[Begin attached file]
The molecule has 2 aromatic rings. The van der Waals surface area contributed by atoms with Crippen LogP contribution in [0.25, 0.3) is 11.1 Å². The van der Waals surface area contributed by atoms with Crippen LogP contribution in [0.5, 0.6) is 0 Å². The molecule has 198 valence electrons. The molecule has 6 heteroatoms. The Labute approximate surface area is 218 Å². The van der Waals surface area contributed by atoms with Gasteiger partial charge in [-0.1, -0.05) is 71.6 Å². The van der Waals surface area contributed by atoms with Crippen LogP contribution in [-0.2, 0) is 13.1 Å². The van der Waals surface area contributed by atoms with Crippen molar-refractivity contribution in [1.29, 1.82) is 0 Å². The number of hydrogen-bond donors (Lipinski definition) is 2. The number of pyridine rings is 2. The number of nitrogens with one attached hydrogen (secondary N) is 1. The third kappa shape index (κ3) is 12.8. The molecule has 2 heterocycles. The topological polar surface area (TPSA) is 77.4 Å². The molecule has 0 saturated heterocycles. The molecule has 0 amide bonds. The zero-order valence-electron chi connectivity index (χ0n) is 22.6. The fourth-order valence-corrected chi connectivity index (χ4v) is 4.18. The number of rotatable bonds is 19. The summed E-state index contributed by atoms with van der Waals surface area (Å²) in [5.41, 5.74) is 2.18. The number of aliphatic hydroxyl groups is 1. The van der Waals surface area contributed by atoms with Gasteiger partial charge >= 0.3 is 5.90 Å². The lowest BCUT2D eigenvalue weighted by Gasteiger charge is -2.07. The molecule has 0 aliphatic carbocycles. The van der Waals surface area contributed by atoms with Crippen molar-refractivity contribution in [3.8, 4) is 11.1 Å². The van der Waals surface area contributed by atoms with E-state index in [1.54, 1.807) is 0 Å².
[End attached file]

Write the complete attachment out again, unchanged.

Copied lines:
The molecule has 2 aromatic rings. The van der Waals surface area contributed by atoms with Crippen LogP contribution in [0.25, 0.3) is 11.1 Å². The van der Waals surface area contributed by atoms with Crippen LogP contribution in [0.5, 0.6) is 0 Å². The molecule has 198 valence electrons. The molecule has 6 heteroatoms. The Labute approximate surface area is 218 Å². The van der Waals surface area contributed by atoms with Gasteiger partial charge in [-0.1, -0.05) is 71.6 Å². The van der Waals surface area contributed by atoms with Crippen LogP contribution in [-0.2, 0) is 13.1 Å². The van der Waals surface area contributed by atoms with Crippen molar-refractivity contribution in [1.29, 1.82) is 0 Å². The number of hydrogen-bond donors (Lipinski definition) is 2. The number of pyridine rings is 2. The number of nitrogens with one attached hydrogen (secondary N) is 1. The third kappa shape index (κ3) is 12.8. The molecule has 2 heterocycles. The topological polar surface area (TPSA) is 77.4 Å². The molecule has 0 saturated heterocycles. The molecule has 0 amide bonds. The zero-order valence-electron chi connectivity index (χ0n) is 22.6. The fourth-order valence-corrected chi connectivity index (χ4v) is 4.18. The number of rotatable bonds is 19. The summed E-state index contributed by atoms with van der Waals surface area (Å²) in [5.41, 5.74) is 2.18. The number of aliphatic hydroxyl groups is 1. The van der Waals surface area contributed by atoms with Gasteiger partial charge >= 0.3 is 5.90 Å². The lowest BCUT2D eigenvalue weighted by Gasteiger charge is -2.07. The molecule has 0 aliphatic carbocycles. The van der Waals surface area contributed by atoms with Crippen molar-refractivity contribution in [3.8, 4) is 11.1 Å². The van der Waals surface area contributed by atoms with E-state index in [1.54, 1.807) is 0 Å².